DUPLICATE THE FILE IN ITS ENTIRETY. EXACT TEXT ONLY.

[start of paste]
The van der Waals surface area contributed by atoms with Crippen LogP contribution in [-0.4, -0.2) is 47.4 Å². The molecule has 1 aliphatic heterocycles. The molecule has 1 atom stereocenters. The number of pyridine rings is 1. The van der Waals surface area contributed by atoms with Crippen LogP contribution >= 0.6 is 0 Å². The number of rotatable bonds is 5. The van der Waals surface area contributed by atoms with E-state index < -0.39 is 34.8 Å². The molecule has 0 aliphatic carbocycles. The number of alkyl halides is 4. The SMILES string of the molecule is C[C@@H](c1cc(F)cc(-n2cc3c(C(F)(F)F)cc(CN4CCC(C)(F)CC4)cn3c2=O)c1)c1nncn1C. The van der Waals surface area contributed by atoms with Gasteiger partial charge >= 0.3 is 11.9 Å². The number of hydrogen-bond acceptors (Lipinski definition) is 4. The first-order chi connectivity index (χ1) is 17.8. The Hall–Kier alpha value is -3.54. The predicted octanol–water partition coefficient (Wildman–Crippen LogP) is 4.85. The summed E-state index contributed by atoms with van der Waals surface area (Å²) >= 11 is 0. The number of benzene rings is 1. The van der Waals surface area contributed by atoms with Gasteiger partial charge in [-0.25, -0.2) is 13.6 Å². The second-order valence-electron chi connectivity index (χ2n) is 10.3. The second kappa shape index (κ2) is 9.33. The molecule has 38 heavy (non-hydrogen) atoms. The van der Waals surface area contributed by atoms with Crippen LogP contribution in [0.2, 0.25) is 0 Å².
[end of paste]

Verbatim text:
The van der Waals surface area contributed by atoms with Crippen LogP contribution in [-0.4, -0.2) is 47.4 Å². The molecule has 1 aliphatic heterocycles. The molecule has 1 atom stereocenters. The number of pyridine rings is 1. The van der Waals surface area contributed by atoms with Crippen LogP contribution >= 0.6 is 0 Å². The number of rotatable bonds is 5. The van der Waals surface area contributed by atoms with E-state index < -0.39 is 34.8 Å². The molecule has 0 aliphatic carbocycles. The number of alkyl halides is 4. The SMILES string of the molecule is C[C@@H](c1cc(F)cc(-n2cc3c(C(F)(F)F)cc(CN4CCC(C)(F)CC4)cn3c2=O)c1)c1nncn1C. The van der Waals surface area contributed by atoms with Gasteiger partial charge >= 0.3 is 11.9 Å². The number of hydrogen-bond acceptors (Lipinski definition) is 4. The first-order chi connectivity index (χ1) is 17.8. The Hall–Kier alpha value is -3.54. The predicted octanol–water partition coefficient (Wildman–Crippen LogP) is 4.85. The summed E-state index contributed by atoms with van der Waals surface area (Å²) >= 11 is 0. The number of benzene rings is 1. The van der Waals surface area contributed by atoms with Gasteiger partial charge in [-0.25, -0.2) is 13.6 Å². The second-order valence-electron chi connectivity index (χ2n) is 10.3. The second kappa shape index (κ2) is 9.33. The molecule has 38 heavy (non-hydrogen) atoms. The van der Waals surface area contributed by atoms with Crippen LogP contribution in [0.2, 0.25) is 0 Å².